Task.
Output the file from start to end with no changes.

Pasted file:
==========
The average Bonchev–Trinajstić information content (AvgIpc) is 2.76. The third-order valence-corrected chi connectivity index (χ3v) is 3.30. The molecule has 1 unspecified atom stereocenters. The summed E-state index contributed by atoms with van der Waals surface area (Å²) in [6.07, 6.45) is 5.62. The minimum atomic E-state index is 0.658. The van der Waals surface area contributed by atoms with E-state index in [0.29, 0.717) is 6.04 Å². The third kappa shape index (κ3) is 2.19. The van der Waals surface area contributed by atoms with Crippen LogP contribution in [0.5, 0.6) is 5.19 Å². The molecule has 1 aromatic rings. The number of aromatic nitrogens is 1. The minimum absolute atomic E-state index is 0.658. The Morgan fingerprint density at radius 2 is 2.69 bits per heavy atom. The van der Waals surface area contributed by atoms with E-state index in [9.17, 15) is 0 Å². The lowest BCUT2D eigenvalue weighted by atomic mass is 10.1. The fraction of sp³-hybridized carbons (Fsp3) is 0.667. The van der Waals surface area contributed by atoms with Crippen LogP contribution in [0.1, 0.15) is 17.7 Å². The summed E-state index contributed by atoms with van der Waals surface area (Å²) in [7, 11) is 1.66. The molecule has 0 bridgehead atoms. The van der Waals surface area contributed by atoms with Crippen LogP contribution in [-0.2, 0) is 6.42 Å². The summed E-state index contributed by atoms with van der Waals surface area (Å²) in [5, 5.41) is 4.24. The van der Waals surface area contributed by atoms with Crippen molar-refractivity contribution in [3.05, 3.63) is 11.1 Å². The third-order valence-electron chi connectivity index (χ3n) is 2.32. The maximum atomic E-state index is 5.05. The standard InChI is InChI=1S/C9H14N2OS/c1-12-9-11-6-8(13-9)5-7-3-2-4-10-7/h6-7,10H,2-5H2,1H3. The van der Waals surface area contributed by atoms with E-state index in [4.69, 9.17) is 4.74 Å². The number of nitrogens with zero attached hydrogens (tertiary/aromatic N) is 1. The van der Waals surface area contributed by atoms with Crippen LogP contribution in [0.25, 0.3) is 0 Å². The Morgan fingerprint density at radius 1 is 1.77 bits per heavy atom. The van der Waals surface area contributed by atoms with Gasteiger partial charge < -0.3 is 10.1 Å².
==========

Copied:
The average Bonchev–Trinajstić information content (AvgIpc) is 2.76. The third-order valence-corrected chi connectivity index (χ3v) is 3.30. The molecule has 1 unspecified atom stereocenters. The summed E-state index contributed by atoms with van der Waals surface area (Å²) in [6.07, 6.45) is 5.62. The minimum atomic E-state index is 0.658. The van der Waals surface area contributed by atoms with E-state index in [0.29, 0.717) is 6.04 Å². The third kappa shape index (κ3) is 2.19. The van der Waals surface area contributed by atoms with Crippen LogP contribution in [0.5, 0.6) is 5.19 Å². The molecule has 1 aromatic rings. The number of aromatic nitrogens is 1. The minimum absolute atomic E-state index is 0.658. The Morgan fingerprint density at radius 2 is 2.69 bits per heavy atom. The van der Waals surface area contributed by atoms with E-state index in [9.17, 15) is 0 Å². The lowest BCUT2D eigenvalue weighted by atomic mass is 10.1. The fraction of sp³-hybridized carbons (Fsp3) is 0.667. The van der Waals surface area contributed by atoms with Crippen LogP contribution in [0.1, 0.15) is 17.7 Å². The summed E-state index contributed by atoms with van der Waals surface area (Å²) in [7, 11) is 1.66. The molecule has 0 bridgehead atoms. The van der Waals surface area contributed by atoms with Crippen LogP contribution in [-0.2, 0) is 6.42 Å². The summed E-state index contributed by atoms with van der Waals surface area (Å²) in [5, 5.41) is 4.24. The van der Waals surface area contributed by atoms with Crippen molar-refractivity contribution in [3.05, 3.63) is 11.1 Å². The third-order valence-electron chi connectivity index (χ3n) is 2.32. The maximum atomic E-state index is 5.05. The standard InChI is InChI=1S/C9H14N2OS/c1-12-9-11-6-8(13-9)5-7-3-2-4-10-7/h6-7,10H,2-5H2,1H3. The van der Waals surface area contributed by atoms with E-state index in [4.69, 9.17) is 4.74 Å². The number of nitrogens with zero attached hydrogens (tertiary/aromatic N) is 1. The van der Waals surface area contributed by atoms with Crippen LogP contribution in [0.25, 0.3) is 0 Å². The Morgan fingerprint density at radius 1 is 1.77 bits per heavy atom. The van der Waals surface area contributed by atoms with Gasteiger partial charge < -0.3 is 10.1 Å².